Choose What You Want to Believe

This morning I read two entirely different articles on the same thing.  Michael Pento thinks we are going to have a recession worse than 2008.  He makes a logical case for it in this article.  He sees deflation.  My friend economist Joe Brusuelas doesn’t see things playing out like Mr. Pento.  He sees inflation.

That’s what makes a market but I think it is important to highlight something else.

Who you believe probably is made up by how you thought about things before you read the article.  That’s confirmation bias.

Confirmation bias is rampant in society.  It’s always been around, but because of social media it is much more prevalent.  Friends and followers that think alike bunch together and you wind up in a giant echo chamber.

After the way the stock market started trading this year, Pento’s analysis is pretty believable.  People might be primed to accept it.  Dogs and cats sleeping together becomes within the realm of possibility.  Makes your heart skip a beat.

On the flip side, Brusuelas sees inflation ticking up.   If you combine his analysis with Jason Calcanis analysis that the startup bubble has already deflated, it’s certainly plausible.

Who’s right?

No one actually knows and you will only be able to tell who was right looking in the rear view mirror.  But, people that strongly believe in one side or the other will be able to look in the rear view mirror and give you excuse after excuse why their guy was correct.  That’s how strong confirmation bias is.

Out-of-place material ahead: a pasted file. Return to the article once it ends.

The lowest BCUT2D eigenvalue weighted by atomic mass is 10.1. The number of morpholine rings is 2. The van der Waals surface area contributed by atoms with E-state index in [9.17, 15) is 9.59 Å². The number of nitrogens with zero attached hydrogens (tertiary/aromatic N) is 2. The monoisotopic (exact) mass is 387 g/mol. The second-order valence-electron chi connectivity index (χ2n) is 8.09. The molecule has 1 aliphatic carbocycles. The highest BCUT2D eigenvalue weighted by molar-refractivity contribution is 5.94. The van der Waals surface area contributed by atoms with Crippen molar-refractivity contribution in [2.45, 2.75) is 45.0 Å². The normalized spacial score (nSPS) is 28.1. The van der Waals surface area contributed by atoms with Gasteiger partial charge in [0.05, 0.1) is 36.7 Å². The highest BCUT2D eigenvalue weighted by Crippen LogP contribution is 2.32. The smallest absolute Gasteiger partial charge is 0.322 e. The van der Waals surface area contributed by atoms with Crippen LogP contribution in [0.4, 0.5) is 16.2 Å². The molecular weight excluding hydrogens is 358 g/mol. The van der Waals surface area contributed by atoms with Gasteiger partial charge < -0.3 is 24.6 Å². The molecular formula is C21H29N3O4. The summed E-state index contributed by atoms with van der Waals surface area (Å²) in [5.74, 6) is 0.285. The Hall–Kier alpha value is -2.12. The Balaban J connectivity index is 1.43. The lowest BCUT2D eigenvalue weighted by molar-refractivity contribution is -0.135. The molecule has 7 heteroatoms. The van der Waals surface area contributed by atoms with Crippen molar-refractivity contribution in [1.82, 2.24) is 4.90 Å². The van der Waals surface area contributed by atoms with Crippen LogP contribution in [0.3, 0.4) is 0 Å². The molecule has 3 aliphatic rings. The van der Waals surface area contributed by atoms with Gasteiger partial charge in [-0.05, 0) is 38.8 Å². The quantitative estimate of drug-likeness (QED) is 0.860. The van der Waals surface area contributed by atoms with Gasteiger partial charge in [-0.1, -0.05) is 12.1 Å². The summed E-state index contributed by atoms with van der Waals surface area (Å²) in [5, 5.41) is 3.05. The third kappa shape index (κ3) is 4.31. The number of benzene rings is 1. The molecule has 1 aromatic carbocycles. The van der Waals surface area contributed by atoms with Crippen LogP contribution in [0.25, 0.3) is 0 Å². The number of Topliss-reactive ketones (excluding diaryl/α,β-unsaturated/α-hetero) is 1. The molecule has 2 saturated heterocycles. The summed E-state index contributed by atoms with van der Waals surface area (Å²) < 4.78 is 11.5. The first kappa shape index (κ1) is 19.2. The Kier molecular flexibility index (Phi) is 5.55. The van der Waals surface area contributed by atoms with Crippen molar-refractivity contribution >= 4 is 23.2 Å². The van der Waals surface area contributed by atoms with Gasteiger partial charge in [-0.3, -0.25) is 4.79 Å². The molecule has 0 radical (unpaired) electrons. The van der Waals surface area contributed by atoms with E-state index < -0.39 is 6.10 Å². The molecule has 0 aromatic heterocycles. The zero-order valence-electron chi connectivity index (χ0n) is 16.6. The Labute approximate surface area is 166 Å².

I see that a lot in political analysis of the Obama administration.  People choose to believe what they want to believe, and ignore what inconveniences them.

I do think having basic principles helps.  This is why some VC firms have an investing thesis.  Principles are broad enough to fit into almost any situation.  They are flexible and bend, but don’t break.  One principle I invest in is that people are always out to maximize their own utility.  The easier some business makes it for them to maximize their utility, the better chance it has for success.  It takes a while to develop principles.  Often, you lose money and make mistakes.  That’s painful.  Having the discipline to follow principles you develop is also very hard.

Many times, things like pattern recognition can enable investors to get into profitable situations.  How ever, that same pattern recognition can reinforce cognitive bias and get you into trouble.

Here is an example.  In the late 1990’s, I noticed every time the Japanese Yen would drop in value, the US Treasury market would rally; and vice-versa.  Once you saw the pattern, you’d test it with small trades.  The more success you had, the larger trade you’d put on.  But, when the pattern broke, usually traders would have more on than they could handle and the reversal was ugly.

This also can happen in startup investing.  That’s why discipline is so important.

Confirmation bias makes investing really, really hard.  It’s extremely difficult to suspend your preconceived ideas about how things should be.  Often, all your friends in the herd will believe “one true thing”.  They talk about it amongst themselves.  They use peer pressure to get everyone to think like them.  That one true thing leads them off a cliff.  That’s why Marc Andreessen‘s motto, “Strong opinions, loosely held” is a great one for investing in the market, or startups.